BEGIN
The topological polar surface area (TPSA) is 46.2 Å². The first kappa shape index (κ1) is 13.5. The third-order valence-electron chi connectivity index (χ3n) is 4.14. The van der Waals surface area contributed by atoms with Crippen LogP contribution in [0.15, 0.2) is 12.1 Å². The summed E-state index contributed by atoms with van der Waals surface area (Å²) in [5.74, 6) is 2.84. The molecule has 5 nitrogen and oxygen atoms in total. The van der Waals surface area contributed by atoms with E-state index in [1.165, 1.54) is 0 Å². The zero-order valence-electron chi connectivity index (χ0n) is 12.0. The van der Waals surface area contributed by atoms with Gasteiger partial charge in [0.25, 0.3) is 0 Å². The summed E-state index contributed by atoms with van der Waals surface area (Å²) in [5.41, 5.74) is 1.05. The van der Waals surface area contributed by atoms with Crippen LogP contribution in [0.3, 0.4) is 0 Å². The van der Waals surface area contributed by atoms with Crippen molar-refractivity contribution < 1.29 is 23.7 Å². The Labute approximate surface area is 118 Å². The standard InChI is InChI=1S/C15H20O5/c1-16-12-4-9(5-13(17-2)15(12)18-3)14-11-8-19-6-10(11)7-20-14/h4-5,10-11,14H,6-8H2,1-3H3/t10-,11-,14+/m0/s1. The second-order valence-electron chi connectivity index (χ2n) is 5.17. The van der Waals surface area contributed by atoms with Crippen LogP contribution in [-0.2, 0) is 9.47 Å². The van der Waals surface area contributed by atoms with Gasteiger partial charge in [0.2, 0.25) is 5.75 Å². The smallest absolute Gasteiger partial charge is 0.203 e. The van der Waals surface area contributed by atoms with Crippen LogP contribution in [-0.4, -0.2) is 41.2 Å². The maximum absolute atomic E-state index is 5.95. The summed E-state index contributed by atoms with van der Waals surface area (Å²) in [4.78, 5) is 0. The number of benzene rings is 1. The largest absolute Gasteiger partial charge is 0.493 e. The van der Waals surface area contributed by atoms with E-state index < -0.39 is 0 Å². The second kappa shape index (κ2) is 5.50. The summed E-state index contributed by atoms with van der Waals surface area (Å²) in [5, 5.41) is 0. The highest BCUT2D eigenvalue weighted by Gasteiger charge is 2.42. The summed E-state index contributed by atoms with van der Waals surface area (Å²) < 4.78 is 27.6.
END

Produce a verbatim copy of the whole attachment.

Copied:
The topological polar surface area (TPSA) is 46.2 Å². The first kappa shape index (κ1) is 13.5. The third-order valence-electron chi connectivity index (χ3n) is 4.14. The van der Waals surface area contributed by atoms with Crippen LogP contribution in [0.15, 0.2) is 12.1 Å². The summed E-state index contributed by atoms with van der Waals surface area (Å²) in [5.74, 6) is 2.84. The molecule has 5 nitrogen and oxygen atoms in total. The van der Waals surface area contributed by atoms with E-state index in [1.165, 1.54) is 0 Å². The zero-order valence-electron chi connectivity index (χ0n) is 12.0. The van der Waals surface area contributed by atoms with Gasteiger partial charge in [0.25, 0.3) is 0 Å². The summed E-state index contributed by atoms with van der Waals surface area (Å²) in [5.41, 5.74) is 1.05. The van der Waals surface area contributed by atoms with Crippen LogP contribution in [0.3, 0.4) is 0 Å². The van der Waals surface area contributed by atoms with Crippen molar-refractivity contribution < 1.29 is 23.7 Å². The Labute approximate surface area is 118 Å². The standard InChI is InChI=1S/C15H20O5/c1-16-12-4-9(5-13(17-2)15(12)18-3)14-11-8-19-6-10(11)7-20-14/h4-5,10-11,14H,6-8H2,1-3H3/t10-,11-,14+/m0/s1. The second-order valence-electron chi connectivity index (χ2n) is 5.17. The van der Waals surface area contributed by atoms with Crippen LogP contribution in [-0.2, 0) is 9.47 Å². The van der Waals surface area contributed by atoms with Gasteiger partial charge in [0.2, 0.25) is 5.75 Å². The smallest absolute Gasteiger partial charge is 0.203 e. The van der Waals surface area contributed by atoms with Crippen LogP contribution in [-0.4, -0.2) is 41.2 Å². The maximum absolute atomic E-state index is 5.95. The summed E-state index contributed by atoms with van der Waals surface area (Å²) in [4.78, 5) is 0. The number of benzene rings is 1. The largest absolute Gasteiger partial charge is 0.493 e. The van der Waals surface area contributed by atoms with E-state index < -0.39 is 0 Å². The second kappa shape index (κ2) is 5.50. The summed E-state index contributed by atoms with van der Waals surface area (Å²) in [5, 5.41) is 0. The highest BCUT2D eigenvalue weighted by Gasteiger charge is 2.42. The summed E-state index contributed by atoms with van der Waals surface area (Å²) < 4.78 is 27.6.